SAMANTHA LICHON V MICHAEL MORSE (Authored Opinion)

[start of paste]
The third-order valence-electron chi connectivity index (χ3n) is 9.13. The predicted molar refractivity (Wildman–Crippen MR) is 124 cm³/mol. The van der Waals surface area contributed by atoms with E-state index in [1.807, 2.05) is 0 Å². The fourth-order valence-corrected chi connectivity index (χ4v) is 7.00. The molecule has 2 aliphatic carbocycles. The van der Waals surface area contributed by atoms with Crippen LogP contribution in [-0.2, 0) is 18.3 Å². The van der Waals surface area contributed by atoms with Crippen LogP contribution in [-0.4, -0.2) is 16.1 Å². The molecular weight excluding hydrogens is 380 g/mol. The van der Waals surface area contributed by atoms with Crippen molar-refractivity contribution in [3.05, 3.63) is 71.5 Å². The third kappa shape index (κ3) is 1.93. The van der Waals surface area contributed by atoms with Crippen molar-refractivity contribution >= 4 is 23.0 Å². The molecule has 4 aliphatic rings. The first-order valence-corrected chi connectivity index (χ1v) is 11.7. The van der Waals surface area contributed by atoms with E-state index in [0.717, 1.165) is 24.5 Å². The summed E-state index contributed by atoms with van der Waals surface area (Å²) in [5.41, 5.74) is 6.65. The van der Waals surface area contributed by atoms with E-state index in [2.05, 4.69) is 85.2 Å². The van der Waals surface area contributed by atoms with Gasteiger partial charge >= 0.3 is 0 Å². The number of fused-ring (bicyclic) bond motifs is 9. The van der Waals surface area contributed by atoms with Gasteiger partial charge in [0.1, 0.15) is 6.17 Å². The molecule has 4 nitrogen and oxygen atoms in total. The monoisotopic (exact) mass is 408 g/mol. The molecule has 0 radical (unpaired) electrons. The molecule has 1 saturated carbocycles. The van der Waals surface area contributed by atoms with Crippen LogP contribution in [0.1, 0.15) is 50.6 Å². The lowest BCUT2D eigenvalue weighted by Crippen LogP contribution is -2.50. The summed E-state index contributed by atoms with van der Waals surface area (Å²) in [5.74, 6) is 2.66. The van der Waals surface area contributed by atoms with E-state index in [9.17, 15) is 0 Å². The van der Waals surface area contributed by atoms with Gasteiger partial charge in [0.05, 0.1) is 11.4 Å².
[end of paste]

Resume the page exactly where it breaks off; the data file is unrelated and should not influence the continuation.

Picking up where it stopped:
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If this opinion indicates that it is “FOR PUBLICATION,” it is subject to revision until final publication in the Michigan Appeals Reports. STATE OF MICHIGAN COURT OF APPEALS SAMANTHA LICHON, FOR PUBLICATION March 14, 2019 9:15 a.m. Plaintiff-Appellant, v MICHAEL MORSE, and MICHAEL J. MORSE, PC, No. 339972 Oakland Circuit Court LC No. 17-158919-CZ Defendant-Appellees. JORDAN SMITS, Plaintiff-Appellant, v No. 340513 Wayne Circuit Court LC No. 17-011128-CZ MICHAEL MORSE, Defendant-Appellee. JORDAN SMITS, Plaintiff-Appellant, v MICHAEL MORSE, and MICHAEL J. MORSE, PC, Defendant-Appellees. Before: JANSEN, P.J., and BECKERING and O’BRIEN, JJ. -1- No. 341082 Wayne Circuit Court LC No. 17-008068-CZ JANSEN, P.J. In Docket No. 339972, referred to by the parties as The Lichon Case, plaintiff Samantha Lichon (Lichon) appeals as of right the June 22, 2017, order granting summary disposition in favor of defendants, Michael Morse (Morse) and Michael J. Morse, PC (the Morse firm), and compelling arbitration. We reverse, vacate the Oakland Circuit Court’s June 22, 2017, order, and remand for proceedings consistent with this opinion. In Docket No. 341082, referred to by the parties as Smits I, plaintiff, Jordan Smits (Smits), appeals as of right the July 18, 2017, written order and opinion granting summary disposition in favor of defendants and compelling arbitration. We reverse, vacate the Wayne Circuit Court’s July 18, 2017, written opinion and order, and remand for proceedings consistent with this opinion. In Docket No. 340513, referred to by the parties as Smits II, Smits appeals as of right the October 2, 2017 order granting summary disposition in favor of Morse. We affirm. Docket Nos. 339972, 341082, and 340513 were consolidated by this Court in an order dated December 27, 2017. Lichon v Morse, unpublished order of the Court of Appeals, entered December 27, 2017 (Docket Nos. 339972; 340513; 341082). The parties have filed consolidated briefs on appeal, and this Court will address the merits of the cases together where possible. I. RELEVANT FACTUAL BACKGROUND A. THE LICHON CASE The Lichon Case arises out of Morse’s alleged sexual assault and harassment of Lichon while Lichon was working for the Morse firm as a receptionist. Plaintiff alleges Morse frequently sexually harassed Lichon through unwelcome comments or conduct of an offensive or sexual nature. On multiple occasions, Morse sexually assaulted Lichon during work hours by physically touching her in a sexual manner without her permission. The unwanted touching included groping Lichon’s breasts and groin area, while audibly commenting things like, “you make me so hard,” and “I want to take you into my office.” Lichon claimed that she “complained to her superiors,” i.e., the Human Resources Department at the Morse firm, but no action was taken and the sexual assaults and sexual harassment continued. On February 17, 2017, Lichon was terminated from the Morse firm due to poor professional performance. On May 24, 2017, Lichon filed a four-count complaint against the Morse firm and Morse individually. Lichon alleged workplace sexual harassment in violation of the Elliot-Larsen Civil Rights Act (ELCRA), MCL 37.2101 et seq, against the Morse firm and Morse, sexual assault and battery against Morse individually, negligent and intentional infliction of emotional distress against the Morse firm and Morse, and negligence, gross negligence, and wanton and willful misconduct against the Morse firm and Morse. On May 26, 2017, Lichon filed a first amended complaint, adding a fifth count of civil conspiracy against the Morse firm and Morse, alleging that defendants had sought to intimidate, pressure, or attempt to persuade or coerce her not to file a lawsuit. -2- In lieu of an answer, defendants filed a motion to dismiss and compel arbitration, arguing that as a condition of her employment, Lichon had signed a Mandatory Dispute Resolution Procedure Agreement (MDRPA), which requires Lichon to arbitrate her claims. Because Lichon’s claims arise out of her “employment with and termination from” the Morse firm, pursuant to MCR 2.116(C)(7) and MCR 3.602, defendants requested that the trial court “compel [Lichon] to prosecute her claims exclusively by way of compulsory and binding arbitration and to dismiss this action.” The MDRPA, signed by Lichon on September 29, 2015, provides, in pertinent part: This Mandatory Dispute Resolution Procedure shall apply to all concerns you have over the application or interpretation of the Firm’s Policies and Procedures relative to your employment, including, but not limited to, any disagreements regarding discipline, termination, discrimination or violation of other state or federal employment or labor laws. This includes any claim over the denial of hire. This Procedure includes any claim against another employee of the Firm for violation of the Firm’s Policies, discriminatory conduct or violation of other state or federal employment or labor laws. Similarly, should the Firm have any claims against you arising out of the employment relationship, the Firm also agrees to submit them to final and binding arbitration pursuant to this Procedure. * * * The only exceptions to the scope of this Mandatory Dispute Resolution Procedure shall be for questions that may arise under the Firm’s insurance or benefit programs (such as retirement, medical insurance, group life insurance, short-term or long-term disability or other similar programs). These programs are administered separately and may contain their own separate appeal procedures. In addition, this Procedure does not apply to claims for unemployment compensation, workers’ compensation or claims protected by the National Labor Relations Act. While this Procedure does not prohibit the right of an employee to file a charge with the Equal Employment Opportunity Commission (“EEOC”) or a state civil rights agency, it would apply to any claims for damages you might claim under federal or state civil rights laws. In addition, either Party shall have the right to seek equitable relief in a court of law pending the outcome of the arbitration proceeding. The dispute resolution procedure is outlined as follows: first, an employee must file a “request for review of your concern stating your disagreement or concern and the action you request the Firm to take,” to a direct supervisor within one year. The supervisor will date the request and provide the employee with a copy. The supervisor will then “generally schedule a meeting with [the employee] to hear [the employee’s] concerns and will provide [the employee] with a written decision within” 15 business days. Second, if the dispute is not resolved to the employee’s satisfaction, a written request for review must be filed directly with Morse within 15 days. Morse, or his “designated representative,” will issue a written decision within 15 days. If the employee is still not satisfied, the final recourse is to submit a written request for arbitration to -3- the firm within 15 days, and the employee “must deposit with the Firm $500.00 or Five (5) Days’ pay, whichever is less.” Lichon filed a response, arguing that all of her claims were related to the “sexual assault and harassment that she suffered at the hands of” Morse, and accordingly, do not “arise out of her employment and termination” from the Morse firm. Simply because a sexual assault happened at work does not mean that it is related to a plaintiff’s employment. Further, “[b]eing the victim of sexual assault has no relationship to [Lichon’s] employment obligations as a receptionist, and is not a foreseeable consequence of her employment.” Therefore, Lichon is not required to arbitrate her claims. In fact, Lichon argued, the arbitration agreement “is neither valid nor enforceable. . . . The agreement is unenforceable as a matter of law because, in the context of the claims alleged here, the agreement is unconscionable, illusory and contrary to public policy.” The trial court held a hearing on defendants’ motion on June 21, 2017. The parties argued consistent with their briefs. At the end of the hearing, the trial court granted defendants’ motion, concluding on the record: I find that this is a valid and enforceable arbitration agreement. I find that all of plaintiff’s claims are inextricably intertwined and therefore all fall within the arbitration agreement and the workplace policies. I also find that Michael Morse named individually is also bound by the terms of the arbitration agreement as her employer of Michael Morse, P.C., and I’m sending all of the claims to arbitration granting defendant[s’] [summary disposition] motion. An order to the same effect was entered on June 22, 2017. Lichon filed a motion for reconsideration, which was denied in an order dated August 18, 2017. This appeal followed. B. SMITS I Smits I and Smits II share an identical fact pattern, and arise out of Morse’s alleged sexual assault of Smits while Smits was working for the Morse firm as a paralegal. In December of 2015, the Morse firm held a company Christmas party for all staff at the Masonic Temple in Detroit, Michigan. According to Smits, during that party, Morse approached her from behind and grabbed her breasts in front of two other senior attorneys. Smits immediately removed Morse’s hands from her breasts. In January of 2016, Smits reported the incident to the Human Resources department of the Morse firm. However, a representative from Human Resources told Smits that “her number one priority [was] to protect Morse’s reputation.” Smits then “expressed concerns” to one of the attorneys who had witnessed Morse sexually assault her. That attorney responded, “what was I supposed to do, you know how Michael is.” In February of 2016, Smits emailed “various supervising employees” at the Morse firm, and indicated that she “was not comfortable working at the firm due to the Christmas incident,” and tendered her resignation. After leaving the Morse firm, an attorney from the firm contacted Smits, and “indicated that [Morse] would offer two weeks’ pay if [Smits] signed a non-disclosure agreement.” Smits declined the offer. Morse then -4- personally contacted Smits and told her to “be careful” because given his connections in the legal community, he could make it difficult for Smits to find work. On May 30, 2017, in Smits I, Smits filed a four-count complaint against the Morse firm and Morse individually. Smits alleged workplace sexual harassment violations in violation of the ELCRA against the Morse firm and Morse, sexual assault and battery against Morse individually, negligent and intentional infliction of emotional distress against the Morse firm and Morse individually, and negligence, gross negligence, and wanton and willful misconduct against the Morse firm and Morse individually. In lieu of an answer, defendants filed a motion for summary disposition pursuant to MCR 2.116(C)(7) due to a valid agreement to arbitrate, or alternatively, pursuant to MCR 2.116(C)(7) due to an expired statute of limitations. In sum, defendants argued that Smits’ claims should be dismissed pursuant to MCR 2.116(C)(7) because Smits had signed “a valid and enforceable agreement to arbitrate all aspects of her employment, including, but not limited to, allegations of discrimination discipline, termination, and discrimination, and other state and federal employment laws.” Alternatively, defendants argued, Smits’ claims should be dismissed pursuant to MCR 2.116(C)(7) because as part of her employment, Smits had agreed to a shortened statute of limitations with respect to litigation, and that period had lapsed. The MDRPA signed by Smits on February 7, 2014 is identical to the MDRPA signed by Lichon in Docket No. 339972. Additionally, defendants attached to their motion the Employee Acknowledgement Form from the Employee Policy Manual for the Morse firm, signed by Smits on February 20, 2014. The form provides, in relevant part: I agree that any claim or lawsuit relating to my employment with Michael J. Morse, P.C. must be filed no more than six (6) months after the date of employment action that is the subject of the claim or lawsuit unless a shorter period is provided by law. I waive any statute of limitations to the contrary. Defendants also filed a supplement to their motion to dismiss. Following the trial court’s order requiring defendants provide Smits with a copy of her personnel file and a complete copy of the “Firms Policies and Procedures,” defendants supplemented their motion with an additional copy of the MDRPA, a copy of the Morse firm’s Employee Policy Manual, and the Morse firm’s Agreement for At-Will Employment and Agreement Resolution of Disputes. The Agreement for At-Will Employment and Agreement Resolution of Disputes, signed by Smits on September 29, 2015, provides in relevant part: IV. ARBITRATION OF DISPUTES: As a condition of my employment, I agree that any dispute or concern relating to my employment or termination of employment, including but not limited to claims arising under state or federal civil rights statutes, must be resolved pursuant to the Firm’s Mandatory Dispute Resolution Procedure which culminates in final and binding arbitration. I have been provided with a copy of the Firm’s Mandatory Dispute Resolution Procedure and agree to be bound by this Dispute Procedure. -5- Smits filed a response, arguing that her claims of sexual assault are not related to her employment such that they come within the purview of the MDRPA. Likewise, Smits argued, “the policy manual truncating the statute of limitations only applies to a ‘claim or lawsuit relating to’ ” employment with the Morse firm. Because Smits’ claims are not “related” to her employment, but rather stem “solely from Michael Morse’s sexual assaults of [Smits,]” the arbitration provision and the policy manual are inapplicable to her claims. Smits also argued that the “arbitration provision itself is unenforceable because: it is procedurally and substantively unconscionable and illusory; Michael Morse personally is not a party to the MDRPA so it is inapplicable to him; and [d]efendants have forfeited the enforcement of the agreement by not adhering to the supposed dispute resolution process when plaintiff made multiple complaints to her supervisors and the Human Resources department regarding the assault and [d]efendants did nothing.” The trial court heard arguments on defendants’ motion on July 6, 2017. At the end of the hearing, the trial court took the matter under advisement, and indicated its intent to issue a written opinion and order. On July 18, 2017, the trial court did enter its written opinion and order granting defendants’ motion and directing this matter to arbitration. The trial court concluded that the MDRPA signed by Smits is “a valid and enforceable agreement, supported by consideration and mutuality of obligation.” Further, based on the “allegations set forth in [Smits’] own verified complaint,” her claims are related to her employment, and therefore governed by the MDRPA. Accordingly, this matter should proceed in arbitration. The trial court retained “jurisdiction only to enforce any such arbitration award.” Smits filed a motion for reconsideration, which was denied in an order dated November 3, 2017. This appeal followed. C. SMITS II The Smits II case arises out of the same set of facts as the Smits I case. However, in Smits II, on July 25, 2017, Smits filed a three-count complaint solely against Morse as an individual, alleging sexual assault and battery, negligent and intentional infliction of emotional distress, and negligence, gross negligence, and willful and wanton misconduct. In lieu of an answer, Morse filed a motion to dismiss pursuant to MCR 2.116(C)(7), and argued that Smits’ complaint should be dismissed with prejudice because it was barred by the doctrine of res judicata, the doctrine of collateral estoppel, an agreement to arbitrate, and/or a six-month contractual statute of limitations. In response, Smits argued that because the trial court in Smits I had dismissed the case on jurisdictional grounds, it did not make a determination on the merits, and therefore she was not precluded from filing the instant case against Morse individually. Because Morse did not sign the MDRPA, there is no valid contractual agreement between Morse and Smits to arbitrate, “[a]bsent such a contract, [Smits] has the right to vindicate her rights in a court of law.” The trial court heard argument on Morse’s motion on September 29, 2017. Ruling from the bench, the trial court found that: -6- [B]ecause that prior suit included the same parties as this current Complaint and because Plaintiff concedes any claims here “arise out of the same transaction or occurrence” as were alleged in her former Complaint, res judicata and [the] compulsory joinder rule preclude the subsequent action. Defendant’s Motion for Summary Disposition is accordingly granted under MCR 2.116(C)(7), no costs, fees, or penalties of any kind. An order to the same effect was entered on October 2, 2017. This appeal followed. II. CONDUCT “RELATED TO EMPLOYMENT” UNDER THE MDRPA In Docket Nos. 339972 and 341082, plaintiffs first argue that because the MDRPA limits the scope of arbitration to only those claims that are “related to” plaintiffs’ employment, and because sexual assault at the hands of an employer or supervisor cannot be related to their employment, the MDRPA is inapplicable to their claims against Morse and the Morse firm. We agree. This Court has previously announced that it will review a motion for summary disposition brought pursuant to MCR 2.116(C)(7) de novo. Galea v FCA US, LLC, 323 Mich App 360, 368; 917 NW2d 694 (2018). Specifically, this Court explained: We review de novo a trial court’s decision to grant or deny a motion for summary disposition under MCR 2.116(C)(7). Hicks v EPI Printers, Inc, 267 Mich App 79, 84; 702 NW2d 883 (2005). A motion under MCR 2.116(C)(7) is appropriately granted when a claim is barred by an agreement to arbitrate. Maiden v Rozwood, 461 Mich 109, 118-119 n 3; 597 NW2d 817 (1999). “A party may support a motion under MCR 2.116(C)(7) by affidavits, depositions, admissions, or other documentary evidence.” Id. at 119. However, “a movant under MCR 2.116(C)(7) is not required to file supportive material, and the opposing party need not reply with supportive material. The contents of the complaint are accepted as true unless contradicted by documentation submitted by the movant.” Id. Whether an arbitration agreement exists and is enforceable is a legal question that we review de novo. Hicks, 267 Mich App at 84. Likewise, questions regarding the interpretation of contractual language are subject to de novo review. VHS Huron Valley Sinai Hosp v Sentinel Ins Co, 322 Mich App 707, 715; 916 NW2d 218 (2018). Neither plaintiffs nor defendants dispute the existence of an arbitration agreement. Both Lichon and Smits signed the MDRPA. However, the parties disagree on whether the conduct at issue here – an alleged sexual assault and battery perpetrated by Morse as an individual – is conduct related to Lichon’s and Smits’ employment with the Morse firm such that plaintiffs must arbitrate their claims against Morse and against the Morse firm. In short, this Court is asked to decide whether the sexual assault and battery of an employee at the hands of a superior is conduct related to employment. We conclude that it is not. -7- In Bienenstock & Associates, Inc. v Lowry, 314 Mich App 508, 515; 887 NW2d 237 (2016), this Court explained that an agreement to arbitrate presents a contractual matter between parties, and those parties will not be required to submit matters they did not agree to arbitrate to an arbitrator. Specifically, this Court articulated: “[A]rbitration is simply a matter of contract between parties; it is a way to resolve those disputes – but only those disputes – that the parties have agreed to submit to arbitration. First Options of Chicago, Inc. v Kaplan, 514 US 938, 943; 115 S Ct 1920; 131 L Ed 2d 985 (1995). In other words, “ ‘arbitration is a matter of contract and a party cannot be required to submit to arbitration any dispute which he has not agreed so to submit.’ ” Howsam v Dean Witter Reynolds, Inc., 537 US 79, 83; 123 S Ct 588; 154 L Ed 2d 491 (2002), quoting United Steelworkers of America v Warrior & Gulf Navigation Co, 363 US 574, 582; 80 S Ct 1347; 4 L Ed 2d 1409 (1960). “In this endeavor, as with any other contract, the parties’ intentions control.” Stolt-Nielsen SA v AnimalFeeds Int’l Corp, 559 US 662, 682; 130 S Ct 1758; 176 L Ed 2d 605 (2010) (quotation marks and citations omitted). [Bienenstock & Assoc, Inc., 314 Mich App at 515.] Our Supreme Court has also announced that it is the party seeking to avoid the arbitration agreement that bears the burden of “establishing that his or her claims fall outside the ambit of the arbitration agreement.” Lebenbom v UBS Financial Services, Inc., ___ Mich App ___, ___; ___ NW2d ___ (2018) (Docket No. 340973); slip op at 5, citing Altobelli v Hartmann, 499 Mich 284, 295; 884 NW2d 537 (2016). “Moreover, when deciphering whether plaintiff’s claims are covered by the parties’ arbitration clause, this Court is not permitted to analyze ‘the substantive merits’ of plaintiff’s claims. Rather, if the dispute is subject to arbitration, such matters are left to the arbitrator to decide.” Lebenbom, ___ Mich App at ___; slip op at 5 (citation omitted). As noted above, the MDRPA provides, in relevant part: This [MDRPA] shall apply to all concerns you have over the application or interpretation of the Firm’s Policies and Procedures relative to your employment, including, but not limited to, any disagreements regarding discipline, termination, discrimination or violation of other state or federal employment or labor laws. This includes any claim over the denial of hire. This Procedure includes any claim against another employee of the Firm for violation of the Firm’s Policies, discriminatory conduct or other state or federal employment or labor laws. Similarly, should the Firm have any claims against you arising out of the employment relationship, the Firm also agrees to submit them to final and binding arbitration pursuant to this Procedure. The only exceptions to the MDRPA are for insurance benefits, claims for unemployment compensation, workers’ compensation, or claims protected by the National Labor Relations Act. Additionally, the Morse firm’s policies (Firm Policies) provide, in relevant part: We are committed to preventing workplace violence and making Michael J. Morse, P.C. a safe place to work. This policy explains our guidelines for dealing with intimidation, harassment, violent acts, or threats of violence that might occur -8- on our premises at anytime, at work-related functions, or outside work if it affects the workplace . . . . The Firm does not allow behavior in the workplace at any time that threatens, intimidates, bullies, or coerces another employee, a client, or a member of the public. We do not permit any act of harassment, including harassment that is based on an individual’s sex, race, religion, age, national origin, height, weight, marital status, disability, sexual orientation, or any characteristic protected by federal, state, or local law. The sole issue for us to decide is whether the MDRPA “encompasses the subject matter of the dispute at issue in this case.” Altobelli, 499 Mich at 299. Generally speaking, to ascertain whether the subject matter of a dispute is of the type that parties intended to submit to arbitration, we again begin with the plain language of the arbitration clause. We then consider whether a plaintiff’s particular action falls within that scope. We note that the gravamen of an action is determined by considering the entire claim. We look beyond the mere procedural labels to determine the exact nature of the claim. This is to avoid “artful pleading.” [Altobelli, 499 Mich at 299-300 (citations omitted).] See also Lebenbom, ___ Mich App at __; slip op at 5, where this Court announced: “we must review the arbitration clause, and determine ‘whether the subject matter’ of the instant dispute is covered by the arbitration clause.” “If plaintiff’s claims can be characterized as ‘arguably’ falling within the confines of the arbitration clause, any doubts are resolved in favor of arbitration, and the trial court should have granted defendant’s motion to compel arbitration.” Lebenbom, ___ Mich App at ___; slip op at 5-6, citing DeCaminada v Coopers & Lybrand, LLP, 232 Mich App 492, 500; 591 NW2d 364 (1999). In Docket No. 339972, Lichon alleges that Morse repeatedly sexually assaulted and sexually harassed her in the workplace. Lichon claimed that Morse repeatedly touched her in a sexual manner during work hours and without her consent or her permission. The unwanted touching involved Morse groping Lichon’s breasts and groin area, while pressing his own groin into her back and “audibly stating sexual comments, including . . . ‘you make me so hard,’ and ‘I want to take you into my office.’ ” In Docket No. 341082, Smits claims that Morse sexually assaulted her at a firm sponsored Christmas party. Specifically, Smits claims Morse approached her from behind, and groped her breasts without permission or consent, and in front of other senior attorneys. It is therefore clear that the gravamen of plaintiffs’ complaints are that while working at the Morse firm, they were sexually assaulted and/or harassed by Morse as an individual either during work hours or at work sponsored events. Despite the fact that the sexual assaults may not have happened but for plaintiffs’ employment with the Morse firm, we conclude that claims of sexual assault cannot be related to employment. The fact that the sexual assaults would not have occurred but for Lichon’s and Smits’ employment with the Morse firm does not provide a sufficient nexus between the terms of the MDRPA and the sexual assaults perpetrated by Morse. To be clear, Lichon’s and Smits’ claims of sexual assault are unrelated to their employment as a receptionist and paralegal, -9- respectively. Furthermore, under no circumstances could sexual assault be a foreseeable consequence of employment in a law firm. Accordingly, the trial courts erroneously granted defendants’ motions to dismiss these actions and compel arbitration of plaintiffs’ claims. Both Lichon and Smits shall be permitted to litigate their claims in the courts of this state because they fall outside the purview of the MDRPA. Bienenstock & Assoc, Inc., 314 Mich App at 515. This issue, whether the sexual assault and battery of an employee at the hands of a superior is conduct related to employment, is an issue of first impression in Michigan. Although the parties have provided extensive authority in support of their respective positions, most is persuasive authority and none is directly on point.1 We therefore note that central to our conclusion in this matter is the strong public policy that no individual should be forced to arbitrate his or her claims of sexual assault. Though we acknowledge that “[t]he general policy of this State is favorable to arbitration[,]” Detroit v A W Kutsche, 309 Mich 700, 703; 16 NW2d 128 (1944), the idea that two parties would knowingly and voluntarily agree to arbitrate a dispute over such an egregious and possibly criminal act is unimaginable. See Bienenstock & Assoc, Inc., 314 Mich App at 515 (citation omitted) (“a party cannot be required to submit to arbitration any dispute which he has not agreed so to submit.”) The effect of allowing defendants to enforce 1 We note that our conclusion in this matter, that sexual assault is not related to employment in a law firm, and therefore claims of sexual harassment perpetrated by a superior are not subject to arbitration, is not an issue that has been directly confronted by other jurisdictions. However, our conclusion in this case is consistent with the general conclusion reached by other courts in this country that sexual assault is not related to employment. See Jones v Halliburton, 583 F3d 228 (5th Cir, 2009) (plaintiff, a federal contractor residing in overseas housing, did not agree to arbitrate her claims stemming from the sexual harassment and gang rape of her by coworkers, as those events did not arise within the scope of the employment relationship); Doe v Princess Cruise Lines, Ltd, 657 F3d 1204 (11th Cir, 2011) (a broadly drafted arbitration agreement did not encompass an employee being drugged and sexually assaulted by coworkers, as those claimed did not arise out of, nor were they related to, her employment. Further, such claims are not a foreseeable result of the employment relationship); Hill v Hilliard, 945 SW2d 948, 951-952 (Ky App, 1996) (plaintiff’s allegations of rape against a supervisor did not arise out of her employment despite the fact that the alleged rape was committed “by a co-worker and occurred while on a business trip”); Smith ex rel Smith v Captain D’s, LLC, 963 So2d 1116, 1121 (Miss, 2007) (“While recognizing the breadth of language in the arbitration provision, we unquestionably find that a claim of sexual assault neither pertains to nor has a connection with [plaintiff’s] employment”); Club Mediterranee, S.A.v Fitzpatrick, 162 So3d 251, 252-253 (Fla App, 2015) (the fact that plaintiff’s claim of sexual assault would not have arisen “but for the existence of her employment agreement is insufficient by itself to transform a dispute into one ‘arising out of’ her employment[.]” There was no nexus between the sexual assault and plaintiff’s employment agreement); Arnold v Burger King, 48 NE3d 69, 84 (Ohio App, 2015) (plaintiff’s claims “relating to and arising from the sexual assault [by a supervisor during work hours] exist independent of the employment relationship as they may be ‘maintained without reference to the contract or relationship at issue.’” Moreover, “ongoing verbal and physical contact culminating in sexual assault . . . is not a foreseeable result of the employment”). -10- the MDRPA under the facts of this case would effectively perpetuate a culture that silences victims of sexual assault and allows abusers to quietly settle these claims behind an arbitrator’s closed door. Such a result has no place in Michigan law. We caution future litigants that our conclusion with respect to the Morse firm is due to a very specific set of facts. Under different circumstances, we may conclude that the gravamen of plaintiffs’ claims against the Morse firm are a failure to discipline, or adequately discipline, a fellow employee of the firm for offensive and egregious sexual misconduct and/or sexual harassment. Accordingly, we may agree with the trial courts that the subject matter of plaintiffs’ claims against the Morse firm fall under the mantle of the MDRPA, and plaintiffs must arbitrate those claims in light of the language of the MDRPA. Recall that the MDRPA provides, in relevant part, that “This [MDRPA] shall apply to all concerns you have over the application or interpretation of the Firm’s Policies and Procedures relative to your employment, including, but not limited to, any disagreements regarding discipline. . . .” (emphasis added.) In this case, however, the corporate structure of the Morse firm precludes such a result. Morse has never disputed that he is the owner of the Morse firm. In fact, the Morse firm’s most recent annual report, filed with the Michigan Department of Licensing and Regulatory Affairs, Corporations, Securities & Commercial Licensing Bureau, shows that Morse is the President, Secretary, Treasurer, Director, and sole shareholder of the Morse firm. Essentially, Morse and the Morse firm are the same: Morse is the Morse firm and is solely legally responsible for the actions, or inaction, of the Morse firm. 2 Any recovery plaintiffs may obtain, from a jury or from an arbitrator, comes out of the same pocket. Under these circumstances, plaintiffs’ claims against the Morse firm and Morse individually are so intertwined, that it makes them impossible to separate. In reality, a claim of failure to discipline a fellow employee of the firm for offensive and egregious sexual misconduct and/or sexual harassment in this case is essentially a claim that Morse failed to discipline himself for committing sexual assault and harassment in the workplace. Based on the foregoing, it is impossible to separate plaintiffs’ claims against defendants. Plaintiffs raise several other arguments related to the MDRPA, including whether the MDRPA is unconscionable or illusory, and whether Morse, a non-signatory, can enforce the MDRPA against plaintiffs in his capacity as an individual.3 However, given our conclusion that the trial courts erroneously dismissed plaintiffs’ complaints and compelled arbitration, we need not address plaintiffs’ remaining claims of error. 2 During oral argument, we took note of defendants’ argument that the Morse firm’s Firm Policies and Workplace Violence Prevention Plan, quoted supra, are expansive, which is unique. However we remain incredulous that these policies are stringently followed. In particular, given the nature of plaintiffs’ claims, we question the sincerity of the Firm Policies as articulated by Morse, the sole shareholder of the Morse firm. 3 It is undisputed that an agent of the Morse firm, not Morse, signed the MDRPA on behalf of the Morse firm with respect to the agreements between the Morse Firm, Lichon, and Smits. Additionally, no party has produced a copy of an MDRPA signed by Morse as an employee of the Morse firm agreeing to be bound as an individual by the terms of the MDRPA. -11- III. RES JUDICATA AND COMPULSORY JOINDER In Docket No. 340513, Smits argues that the Wayne Circuit Court erred in dismissing Smits II. Specifically, Smits argues on appeal that because the circuit court did not make a decision in Smits I on the merits, but rather dismissed the action on jurisdictional grounds, namely ordering the matter proceed in arbitration, dismissal on res judicata or compulsory joinder grounds “was grossly improper.” “The question whether res judicata bars a subsequent action is reviewed de novo by this Court.” Adair v Michigan, 470 Mich 105, 119; 680 NW2d 386 (2004). Likewise, “we de novo review the proper interpretation and application of a court rule.” Garrett v Washington, 314 Mich App 436, 450; 886 NW2d 762 (2016). Here, the trial court did not dismiss Smits II solely on res judicata grounds. Rather, the trial court cited the doctrine of res judicata, as well as the compulsory joinder rule, when dismissing Smits II. Regarding the doctrine of res judicata, our Supreme Court explained in Adair: The doctrine of res judicata is employed to prevent multiple suits litigating the same cause of action. The doctrine bars a second, subsequent action when the following three elements are met: (1) the prior action was decided on the merits, (2) both actions involve the same parties or their privies, and (3) the matter in the second case was, or could have been, resolved in the first. Sewell v Clean Cut Mgt, Inc., 463 Mich 569, 575; 621 NW2d 222 (2001). This Court has taken a broad approach to the doctrine of res judicata, holding that it bars not only claims already litigated, but also every claim arising from the same transaction that the parties, exercising reasonable diligence, could have raised but did not. Dart v Dart, 460 Mich 573, 586; 597 NW2d 82 (1999). [Adair, 470 Mich at 121.] Relatedly, the compulsory joinder rule is laid out in MCR 2.203(A), which provides: In a pleading that states a claim against an opposing party, the pleader must join every claim that the pleader has against that opposing party at the time of serving the pleading, if it arises out of the transaction or occurrence that is the subject matter of the action and does not require for its adjudication the presence of third parties over whom the court cannot acquire jurisdiction. “In determining whether two claims arise out of the same transaction or occurrence for purposes of MCR 2.203(A), res judicata principles should be applied.” Garrett, 314 Mich App at 451. In Smits II, Smits filed a complaint alleging sexual assault and battery, negligent and intentional infliction of emotional distress, and negligence, gross negligence, and willful and wanton misconduct against Morse individually. Smits’ claims against Morse in Smits II are nearly identical to Smits’ claims against Morse in Smits I, and in fact, arise out of the same -12- “transaction.” Therefore, because, as discussed supra, Smits’ claims against Morse as an individual are alive and well, the doctrine of res judicata is not implicated. However, the trial court correctly concluded that the compulsory joinder rule, as articulated in MCR 2.203(A), bars her claims in Smits II. Accordingly, the trial court did not err in dismissing Smits II. IV. ALTERNATE GROUNDS FOR AFFIRMANCE Finally, in Docket No. 341082 and Docket No. 340513, defendants argue that as alternate grounds for affirmance, this Court should affirm the dismissal of Smits I and Smits II on the basis that Smits agreed to a contractual limitations period of six months. This issue, although raised by defendants in the circuit court, was not addressed and decided. Accordingly, it is unpreserved. Mouzon v Achievable Visions, 308 Mich App 415, 419; 864 NW2d 606 (2014). However, because the issue concerns “a legal question and all of the facts necessary for its resolution are present,” Dell v Citizens Ins Co of America, 312 Mich App 734, 751 n 40; 880 NW2d 280 (2015), this Court has the authority to address it. Regardless, we do not find defendants’ alternate grounds for affirmance to be persuasive. The portion of the policy manual that imposes a six month limitations period reads: I agree that any claim or lawsuit relating to my employment with Michael J. Morse, P.C. must be filed no more than six (6) months after the date of employment action that is the subject of the claim or lawsuit unless a shorter period is provided by law. I waive any statute of limitations to the contrary. Smits agreed to the contractual limitations period when she signed the Policy Manual Acknowledgment Form. However, this provision does not apply to the instant case. As discussed, Smits’ claims against the Morse firm and Morse are not related to her employment as a paralegal at the Morse firm. Accordingly, the contractual limitations period does not apply to her claims, and defendants’ argument is without merit. In Docket No. 339972, we reverse, vacate the Oakland Circuit Court’s June 22, 2017 order, and remand for proceedings consistent with this opinion. In Docket No. 341082, we reverse, vacate the Wayne Circuit Court’s July 18, 2017, written opinion and order, and remand for proceedings consistent with this opinion. In Docket No. 340513, we affirm. /s/ Kathleen Jansen /s/ Jane M. Beckering -13-